• Czech Republic has become a favorite destination for millennials, but it has restrictions on marijuana possession and use. Inside or outside Prague, you can carry up to 15 grams in a decriminalized climate. Sale of medical marijuana is legal; sale for other purposes is still illegal. Transportation and farming are illegal. But, they have decriminalized transport of up to 15 grams of licensed medical marijuana and up to 5 plants for licensed personal medical use. Kushtourism says, “it’s generally easy for individuals to find people at bars, clubs, or concerts that will discreetly sell small amount of marijuana…there is not a big cause for concern about arrest.”
  • India officially bans marijuana, but it has been legalized or decriminalized in the states of Bihar, Gujrat, Odisha, West Benghal, and the North East. And, these are the states that attract most travelers.

Any canna-tourist knows that some places are very tolerant even though their stance is officially prohibitive. You will find smokers fairly common in Costa Rica, Italy, Mexico, and Puerto Rico where it has been decriminalized.

Really-unfriendly

Most nations prohibit the possession, use, sale, transport, and cultivation of pot officially. But, taking a risk in certain cultures is not worth the trip. You certainly don’t want to wind up in prison in:

  • North Korea is so secretive we don’t know the government’s position on weed. Considering they have imprisoned an American to hard labor just for stealing a poster, theirs is not a judiciary you want to mess with.
  • Philippines has its share of users and some outspoken advocates, but under the current government “shoot first, ask later” policy on drugs, it’s not worth the risk in bringing weed in and/or using it in public.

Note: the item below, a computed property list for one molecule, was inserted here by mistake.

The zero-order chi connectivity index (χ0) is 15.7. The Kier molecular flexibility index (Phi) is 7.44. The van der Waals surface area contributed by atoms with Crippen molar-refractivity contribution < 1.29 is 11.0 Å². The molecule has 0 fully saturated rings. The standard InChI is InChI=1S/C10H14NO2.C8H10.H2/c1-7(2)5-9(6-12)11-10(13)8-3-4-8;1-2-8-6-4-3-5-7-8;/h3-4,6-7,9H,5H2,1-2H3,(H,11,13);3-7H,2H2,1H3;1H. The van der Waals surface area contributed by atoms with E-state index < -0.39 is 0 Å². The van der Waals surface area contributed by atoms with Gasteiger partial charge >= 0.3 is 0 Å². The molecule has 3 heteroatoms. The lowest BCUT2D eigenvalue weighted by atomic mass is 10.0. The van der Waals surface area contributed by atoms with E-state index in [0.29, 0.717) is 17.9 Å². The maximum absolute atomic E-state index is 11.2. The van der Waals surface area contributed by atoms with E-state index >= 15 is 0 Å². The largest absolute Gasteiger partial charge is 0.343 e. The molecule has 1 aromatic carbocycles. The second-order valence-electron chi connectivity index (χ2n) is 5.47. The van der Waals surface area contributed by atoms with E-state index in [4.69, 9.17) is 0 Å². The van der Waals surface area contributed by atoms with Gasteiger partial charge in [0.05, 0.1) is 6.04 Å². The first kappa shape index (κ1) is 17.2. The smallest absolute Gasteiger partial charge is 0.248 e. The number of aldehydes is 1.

• Singapore has a no-nonsense police presence and inflexible penal code. High Times reported on the November 18, 2016 execution of a Nigerian national. Admittedly, Chijioke Stephen Obioha was caught in possession of 2.6 kilograms, well above the 500-gram quantity benchmark for a presumption of dealing.
  • Myanmar, too, bans marijuana. Its unpredictable government delivers its autocratic policies through a tough police force where foreigners’ infractions can make them hostages to the regime. The situation parallels that in Cambodia, Thailand, and Viet Nam.

As world politics fluctuate dynamically, you owe to yourself to stay informed. Repressive governments in Iraq, Iran, Syria, Somalia, and others are not place to mess with the police.

Countries on the edge of political volatility like Bangladesh, Egypt, Greece, and Turkey have high traditional high tolerance for weed use, but they also have a history of government changes that can be severely regressive.

How to travel well

If you intend to travel internationally, you must do two things:

  1. Educate yourself. You must do research on what is permitted in terms of usage and possession in the country you want to visit. And, frankly, you can’t depend on the anecdotal reports on weed forums. Just because one guy got away with one trick, doesn’t mean you can or should.
  2. Be sensible. If you’re holding and using under 18, you’re asking for bad treatment. With research in mind, you can plan a canna-tour for the best time by pacing your buying and usage where it is legal or acceptable among people you trust.

Long story short: just because you’re traveling out of Boulder, the world may not welcome your habits.